|Complete Guide to HDR Photography|
|Written by Ferrell McCollough|
Complete Guide to High Dynamic Range Photography
Ferrell McCollough, published by Lark Books
Number of Images and Bracketing Amount
The approach to shooting HDR photography is one of capturing enough dynamic range that the HDR merging software has something valuable to work with. That means image sets with no gaps due to excessive spacing in EV, or image sets that don’t capture the entire dynamic range of the scene. You don’t want to make giant leaps in EV values, but you also don’t want to take baby steps. The name of the game is overlap of data, but not so much overlap that it becomes redundant. As a general rule, less than 1EV spacing between images is too little, from 1EV to 2EV is ideal, and over 2EV spacing is too much.
The skills in knowing how many images to take and at what EV will come with time, but for starts it is advisable to shoot at least three images at 2EV spacing. Then, if necessary, add more frames at 1EV
spacing beyond the image set. Some photographers shoot very few images while others shoot a large number. Ultimately, the goal is to become proficient at reading the contrast of a scene to determine the number of frames needed and the bracketing amount.
Three Images at 2EV Spacing: The Bracketing Workhorse
The easiest way to jump into HDR photography is to begin by setting the camera up to shoot in auto-exposure bracketing (AEB) mode with either three images at 2EV spacing or five images at 1EV spacing, depending on what your camera’s presets are. Both of these image sets and bracketing sequences will capture a 10EV dynamic range. If AEB mode is not available with your camera, simply dial in the exposure variations manually using Manual exposure mode or exposure compensation.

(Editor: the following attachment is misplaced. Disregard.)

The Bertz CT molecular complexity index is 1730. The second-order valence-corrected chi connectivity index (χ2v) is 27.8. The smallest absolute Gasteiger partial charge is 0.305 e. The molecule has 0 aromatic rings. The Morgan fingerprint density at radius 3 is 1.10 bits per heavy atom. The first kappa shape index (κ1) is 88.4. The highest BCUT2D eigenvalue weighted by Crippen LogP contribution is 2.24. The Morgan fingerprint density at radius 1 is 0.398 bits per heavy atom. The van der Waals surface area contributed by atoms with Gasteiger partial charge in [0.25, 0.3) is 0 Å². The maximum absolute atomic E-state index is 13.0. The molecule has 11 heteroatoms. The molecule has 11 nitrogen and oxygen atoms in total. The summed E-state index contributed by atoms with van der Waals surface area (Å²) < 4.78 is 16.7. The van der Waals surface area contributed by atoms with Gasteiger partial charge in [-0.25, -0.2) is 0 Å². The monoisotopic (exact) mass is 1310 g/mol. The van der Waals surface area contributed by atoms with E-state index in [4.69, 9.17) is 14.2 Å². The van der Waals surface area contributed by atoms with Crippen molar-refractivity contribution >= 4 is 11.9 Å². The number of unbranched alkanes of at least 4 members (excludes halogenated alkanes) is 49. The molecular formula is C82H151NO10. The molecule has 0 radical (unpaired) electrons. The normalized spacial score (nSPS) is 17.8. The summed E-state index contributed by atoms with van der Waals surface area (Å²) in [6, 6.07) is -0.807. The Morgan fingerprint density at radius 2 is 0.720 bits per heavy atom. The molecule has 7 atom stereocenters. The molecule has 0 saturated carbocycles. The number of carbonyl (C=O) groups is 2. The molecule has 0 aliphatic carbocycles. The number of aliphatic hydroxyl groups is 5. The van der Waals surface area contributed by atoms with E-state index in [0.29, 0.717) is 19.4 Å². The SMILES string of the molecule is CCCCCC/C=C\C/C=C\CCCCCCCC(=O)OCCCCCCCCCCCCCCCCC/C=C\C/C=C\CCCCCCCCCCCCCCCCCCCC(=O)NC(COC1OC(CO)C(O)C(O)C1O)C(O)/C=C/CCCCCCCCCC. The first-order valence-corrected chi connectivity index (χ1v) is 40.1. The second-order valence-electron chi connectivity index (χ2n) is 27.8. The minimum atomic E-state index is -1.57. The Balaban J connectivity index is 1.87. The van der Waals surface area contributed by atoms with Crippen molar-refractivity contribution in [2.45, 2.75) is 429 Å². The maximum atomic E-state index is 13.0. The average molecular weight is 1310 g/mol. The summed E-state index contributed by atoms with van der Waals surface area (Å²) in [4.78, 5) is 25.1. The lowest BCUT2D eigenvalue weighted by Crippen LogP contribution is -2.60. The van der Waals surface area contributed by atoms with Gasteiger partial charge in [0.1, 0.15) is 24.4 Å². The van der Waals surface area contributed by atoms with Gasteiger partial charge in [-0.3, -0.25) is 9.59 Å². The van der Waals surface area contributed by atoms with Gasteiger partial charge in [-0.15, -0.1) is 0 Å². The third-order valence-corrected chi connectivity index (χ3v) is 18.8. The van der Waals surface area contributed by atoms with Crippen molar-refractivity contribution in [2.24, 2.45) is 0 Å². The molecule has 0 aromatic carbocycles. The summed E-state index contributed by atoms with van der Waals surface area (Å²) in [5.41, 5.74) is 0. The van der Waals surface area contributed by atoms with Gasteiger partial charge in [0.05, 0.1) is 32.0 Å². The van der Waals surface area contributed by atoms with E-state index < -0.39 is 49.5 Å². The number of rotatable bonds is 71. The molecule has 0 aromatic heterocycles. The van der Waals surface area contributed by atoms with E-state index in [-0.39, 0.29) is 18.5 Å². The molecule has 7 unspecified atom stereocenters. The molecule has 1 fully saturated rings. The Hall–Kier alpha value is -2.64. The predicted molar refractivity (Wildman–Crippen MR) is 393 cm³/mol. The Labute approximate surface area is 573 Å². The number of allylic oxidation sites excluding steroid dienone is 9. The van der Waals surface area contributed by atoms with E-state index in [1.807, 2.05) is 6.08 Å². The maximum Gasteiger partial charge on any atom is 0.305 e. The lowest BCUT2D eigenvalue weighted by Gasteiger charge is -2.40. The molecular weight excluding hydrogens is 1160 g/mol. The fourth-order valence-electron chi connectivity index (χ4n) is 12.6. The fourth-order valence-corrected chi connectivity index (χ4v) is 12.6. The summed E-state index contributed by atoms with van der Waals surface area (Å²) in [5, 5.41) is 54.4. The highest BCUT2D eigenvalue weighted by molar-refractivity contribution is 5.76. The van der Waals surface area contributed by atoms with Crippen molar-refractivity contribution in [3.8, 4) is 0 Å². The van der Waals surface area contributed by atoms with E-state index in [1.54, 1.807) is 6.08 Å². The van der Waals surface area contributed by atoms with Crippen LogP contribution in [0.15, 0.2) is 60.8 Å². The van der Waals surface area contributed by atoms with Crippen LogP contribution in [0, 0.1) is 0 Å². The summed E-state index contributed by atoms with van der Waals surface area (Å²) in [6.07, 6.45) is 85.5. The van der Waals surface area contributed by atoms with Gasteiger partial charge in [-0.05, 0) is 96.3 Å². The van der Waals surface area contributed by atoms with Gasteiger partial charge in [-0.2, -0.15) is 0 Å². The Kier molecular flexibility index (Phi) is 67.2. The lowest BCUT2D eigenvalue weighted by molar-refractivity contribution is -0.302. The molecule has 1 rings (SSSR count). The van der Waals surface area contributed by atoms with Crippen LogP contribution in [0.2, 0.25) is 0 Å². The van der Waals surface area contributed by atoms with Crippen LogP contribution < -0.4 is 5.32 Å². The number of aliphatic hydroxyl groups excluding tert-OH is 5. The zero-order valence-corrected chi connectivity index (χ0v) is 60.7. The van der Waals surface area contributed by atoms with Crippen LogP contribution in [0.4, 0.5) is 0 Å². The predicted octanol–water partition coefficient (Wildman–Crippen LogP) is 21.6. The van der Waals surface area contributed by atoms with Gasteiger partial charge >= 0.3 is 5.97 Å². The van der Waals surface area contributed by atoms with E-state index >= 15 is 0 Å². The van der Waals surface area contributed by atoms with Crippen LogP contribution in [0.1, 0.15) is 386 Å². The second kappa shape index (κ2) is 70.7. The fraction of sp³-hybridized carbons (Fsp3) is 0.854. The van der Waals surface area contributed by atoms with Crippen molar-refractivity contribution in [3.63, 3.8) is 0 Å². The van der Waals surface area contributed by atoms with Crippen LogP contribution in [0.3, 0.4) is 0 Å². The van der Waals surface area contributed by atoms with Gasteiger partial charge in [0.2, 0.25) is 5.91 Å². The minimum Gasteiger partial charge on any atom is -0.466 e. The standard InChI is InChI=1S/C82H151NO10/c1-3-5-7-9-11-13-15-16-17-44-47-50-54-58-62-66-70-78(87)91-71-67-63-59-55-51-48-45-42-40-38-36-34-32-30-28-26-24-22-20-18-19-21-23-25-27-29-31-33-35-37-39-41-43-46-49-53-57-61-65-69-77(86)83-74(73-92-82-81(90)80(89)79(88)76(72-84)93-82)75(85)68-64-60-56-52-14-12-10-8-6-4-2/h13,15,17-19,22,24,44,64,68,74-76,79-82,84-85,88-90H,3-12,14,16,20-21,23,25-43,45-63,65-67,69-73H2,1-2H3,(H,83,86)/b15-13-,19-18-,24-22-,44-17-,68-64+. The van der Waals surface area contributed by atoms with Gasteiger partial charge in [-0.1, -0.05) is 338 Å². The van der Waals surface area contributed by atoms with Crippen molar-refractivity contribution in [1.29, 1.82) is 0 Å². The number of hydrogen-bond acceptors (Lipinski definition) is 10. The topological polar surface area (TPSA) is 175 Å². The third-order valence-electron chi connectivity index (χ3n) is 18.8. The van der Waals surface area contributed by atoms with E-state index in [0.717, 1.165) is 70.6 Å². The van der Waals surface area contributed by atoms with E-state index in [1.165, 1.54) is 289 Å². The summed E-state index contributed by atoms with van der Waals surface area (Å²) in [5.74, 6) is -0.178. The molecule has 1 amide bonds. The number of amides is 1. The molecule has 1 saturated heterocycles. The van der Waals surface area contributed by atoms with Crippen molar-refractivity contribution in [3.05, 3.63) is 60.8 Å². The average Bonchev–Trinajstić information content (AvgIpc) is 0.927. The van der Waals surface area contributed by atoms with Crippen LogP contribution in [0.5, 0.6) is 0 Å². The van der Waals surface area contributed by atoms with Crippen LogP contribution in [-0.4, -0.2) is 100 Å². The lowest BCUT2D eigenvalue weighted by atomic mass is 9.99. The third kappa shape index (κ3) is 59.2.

The contrast of the scene depends on the direction that your camera is pointed. Point towards the sun and you are working with a high contrast backlit scene; point at 90° degrees to the sun and you are in a middle contrast side-lit scene; shoot with your back to the sun and you are in a low contrast front-lit scene. Use the direction of light to help identify the scene’s contrast, then determine the number of exposures and bracketing required to capture the entire dynamic range of the scene.
There’s more to photography than reading histograms. It’s important to develop scene awareness that takes you beyond what the histogram can tell you. For example, if a region of brightness or darkness if fairly small in relation to the overall composition and you want that area to be properly exposed, additional bracketing will be needed to ensure good exposure of that area, and that may not be apparent if you merely judge the scene by its histogram.
Almost all D-SLR cameras with AEB mode can take three images at 2EV spacing or five images at 1EV spacing. The total range captured is 10EV for both presets, which covers the majority of scenes.
For the purposes of analyzing the number of images and bracketing amounts needed for merging, we are going to assume that the dynamic range capturing capabilities of your digital camera sensor equal 6EV. This estimate is arguably low, but I’d rather err on the side of creating higher quality images. Note: Tests performed by Imatest (www.imatest.com) show a dynamic range of 8.5EV for most digital sensors. However, quality is diminished by the presence of noise. 6EV pertains to a range that is low in noise and high in quality.